Partially bleached coral in Kaneohe, Hawaii. (Credit: Dan Dennison / Hawaii Department of Land and Natural Resources)
Although coral bleaching has occurred around the globe, Hawaiian coral has been largely spared until recently. This year, however, unusually warm temperatures combined with a mass bleaching the previous year means Hawaiian coral will likely suffer severe bleaching for a second year in a row, according to Phys.org.
Even though bleaching does not mean coral is dead, it does mean that algae expelled by the coral due to stress from high temperatures causes the coral to be weakened. Coral rely on algae for food and for healthy functioning. When stress causes algae to be expelled, not only is the vibrant color of the coral lost but its essential functioning is crippled, leading to a potential takeover by more aggressive algae species and possibly coral death.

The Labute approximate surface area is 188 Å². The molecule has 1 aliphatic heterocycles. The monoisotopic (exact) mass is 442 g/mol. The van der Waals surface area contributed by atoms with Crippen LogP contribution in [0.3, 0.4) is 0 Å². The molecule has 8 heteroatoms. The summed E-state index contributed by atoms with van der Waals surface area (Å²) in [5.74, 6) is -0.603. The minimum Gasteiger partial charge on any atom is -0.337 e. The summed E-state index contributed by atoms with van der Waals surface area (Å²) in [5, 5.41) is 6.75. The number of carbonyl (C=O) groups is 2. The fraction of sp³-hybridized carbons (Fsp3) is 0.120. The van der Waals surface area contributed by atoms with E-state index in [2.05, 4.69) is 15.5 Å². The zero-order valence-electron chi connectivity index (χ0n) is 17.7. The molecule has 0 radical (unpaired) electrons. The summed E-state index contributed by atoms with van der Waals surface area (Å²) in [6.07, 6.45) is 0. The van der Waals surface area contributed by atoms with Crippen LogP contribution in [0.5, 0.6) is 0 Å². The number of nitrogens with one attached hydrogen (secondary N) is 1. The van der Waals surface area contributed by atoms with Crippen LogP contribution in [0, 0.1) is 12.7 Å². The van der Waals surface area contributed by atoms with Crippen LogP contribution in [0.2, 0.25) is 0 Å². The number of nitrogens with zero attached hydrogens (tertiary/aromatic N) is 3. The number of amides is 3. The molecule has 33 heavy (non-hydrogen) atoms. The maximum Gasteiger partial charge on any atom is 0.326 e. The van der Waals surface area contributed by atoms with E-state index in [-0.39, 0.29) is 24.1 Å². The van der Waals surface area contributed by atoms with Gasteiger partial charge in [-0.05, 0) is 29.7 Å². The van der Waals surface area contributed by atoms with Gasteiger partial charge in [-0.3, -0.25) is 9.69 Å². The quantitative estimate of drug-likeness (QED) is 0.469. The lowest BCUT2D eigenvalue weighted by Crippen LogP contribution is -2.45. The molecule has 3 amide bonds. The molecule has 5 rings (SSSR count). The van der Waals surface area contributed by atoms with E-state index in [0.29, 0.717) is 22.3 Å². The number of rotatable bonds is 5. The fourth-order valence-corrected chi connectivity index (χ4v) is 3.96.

About 30 to 40 percent of reefs all over the world have already died after being weakened by bleaching events. Although warmer temperatures due to global warming have caused coral stress and coral death over the years, human activities such as releases of chemical contaminants into the ocean and walking or anchoring on coral have also played a role in coral reef stress.
Top image: Partially bleached coral in Kaneohe, Hawaii. (Credit: Dan Dennison / Hawaii Department of Land and Natural Resources)